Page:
But before that happens, a thought occurs to me. Between your closed bedroom door, the radio and the low whir of the ceiling fan... Rob, there's no way you could have heard that feeder fall.

Friday, September 5, 2008

Old Man Gloom

New Mexico is home to a bevy of odd traditions, most the result of the cultural melting pot borne of the state's Hispanic, Native American and Anglo populations. Some of those celebrations are amazing to behold (a pueblo fiesta) while others are hopelessly arcane and even cruel (cockfighting is rampant throughout the state; lawmakers finally got around to banning it last year.) And then there's the burning of "Old Man Gloom," known as Zozobra... which falls somewhere in the middle, with a healthy dose of the surreal thrown in for good measure.

Much like the stuccoed strip malls that line most Albuquerque streets today, Zozobra was the result of a white guy's interpretation of a centuries-old Indian tradition. From the official Zozobra Web site:
Local artist William Howard Shuster, Jr. - "Will" (1893-1969) conceived and created Zozobra in 1924 as the focus of a private fiesta at his home for artists and writers in the community. His inspiration for Zozobra came from the Holy Week celebrations of the Yaqui Indians of Mexico; an effigy of Judas, filled with firecrackers, was led around the village on a donkey and later burned. Shuster and E. Dana Johnson, a newspaper editor and friend of Shuster's came up with the name Zozobra, which was defined as "anguish, anxiety, gloom" or in Spanish for "the gloomy one."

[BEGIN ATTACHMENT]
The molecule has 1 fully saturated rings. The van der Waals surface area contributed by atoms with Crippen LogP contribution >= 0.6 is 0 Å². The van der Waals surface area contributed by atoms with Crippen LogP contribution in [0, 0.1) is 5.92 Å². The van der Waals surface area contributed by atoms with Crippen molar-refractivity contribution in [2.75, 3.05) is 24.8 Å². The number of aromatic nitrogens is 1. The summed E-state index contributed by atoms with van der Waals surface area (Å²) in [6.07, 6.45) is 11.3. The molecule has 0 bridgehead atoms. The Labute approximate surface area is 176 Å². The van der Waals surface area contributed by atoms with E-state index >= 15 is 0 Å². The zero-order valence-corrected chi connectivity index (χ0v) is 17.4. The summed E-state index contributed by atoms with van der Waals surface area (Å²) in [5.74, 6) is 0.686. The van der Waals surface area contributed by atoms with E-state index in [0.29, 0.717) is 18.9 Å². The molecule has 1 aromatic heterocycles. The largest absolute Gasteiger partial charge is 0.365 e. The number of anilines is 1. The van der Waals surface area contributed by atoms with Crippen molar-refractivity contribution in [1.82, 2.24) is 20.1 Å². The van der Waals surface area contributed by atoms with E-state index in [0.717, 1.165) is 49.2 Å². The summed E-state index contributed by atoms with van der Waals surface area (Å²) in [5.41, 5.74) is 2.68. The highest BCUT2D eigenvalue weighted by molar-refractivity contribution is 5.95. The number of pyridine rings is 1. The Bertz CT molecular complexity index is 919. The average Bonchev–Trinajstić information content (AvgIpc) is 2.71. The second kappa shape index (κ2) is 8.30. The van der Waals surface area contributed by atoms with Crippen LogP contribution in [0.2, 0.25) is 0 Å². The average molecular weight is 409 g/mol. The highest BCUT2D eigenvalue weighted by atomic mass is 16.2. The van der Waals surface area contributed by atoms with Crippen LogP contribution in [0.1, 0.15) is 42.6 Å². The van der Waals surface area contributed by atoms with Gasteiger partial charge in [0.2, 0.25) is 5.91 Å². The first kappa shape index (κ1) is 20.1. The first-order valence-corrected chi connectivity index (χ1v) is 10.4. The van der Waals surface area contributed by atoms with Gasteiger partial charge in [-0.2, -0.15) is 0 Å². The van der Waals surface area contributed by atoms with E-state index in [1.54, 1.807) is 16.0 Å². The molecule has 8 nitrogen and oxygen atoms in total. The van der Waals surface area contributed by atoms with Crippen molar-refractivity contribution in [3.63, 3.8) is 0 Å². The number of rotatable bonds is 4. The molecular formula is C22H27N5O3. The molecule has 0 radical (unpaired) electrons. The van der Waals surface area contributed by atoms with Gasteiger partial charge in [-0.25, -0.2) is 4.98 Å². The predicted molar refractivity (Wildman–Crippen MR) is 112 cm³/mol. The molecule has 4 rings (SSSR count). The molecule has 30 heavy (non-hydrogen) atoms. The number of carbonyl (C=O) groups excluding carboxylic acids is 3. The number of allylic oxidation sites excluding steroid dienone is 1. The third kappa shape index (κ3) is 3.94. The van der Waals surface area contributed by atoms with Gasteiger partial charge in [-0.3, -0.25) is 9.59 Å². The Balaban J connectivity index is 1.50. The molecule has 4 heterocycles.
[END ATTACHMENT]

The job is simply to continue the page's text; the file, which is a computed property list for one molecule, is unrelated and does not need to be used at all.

The effigy is a giant animated wooden and cloth marionette that waves its arms and growls ominously at the approach of its fate. A major highlight of the pageant is the fire spirit dancer, dressed in a flowing red costume, who appears at the top of the stage to drive away the white-sheeted "glooms" from the base of the giant Zozobra.

Each year, Zozobra goes up in flames on Santa Fe's Fort Marcy Park during the first week after Labor Day. They even sell tickets now... and the hours leading up to Old Man Gloom's burning are filled with songs and dancing, and generally good-natured merriment.

Despite having lived in the state for 12 of the last 15 years, I've never been to a Zozobra burning. I so wanna, one of these days. But for several years now, my family has held our own private "Zozobra" burnings. I even took the tradition with me to Dallas.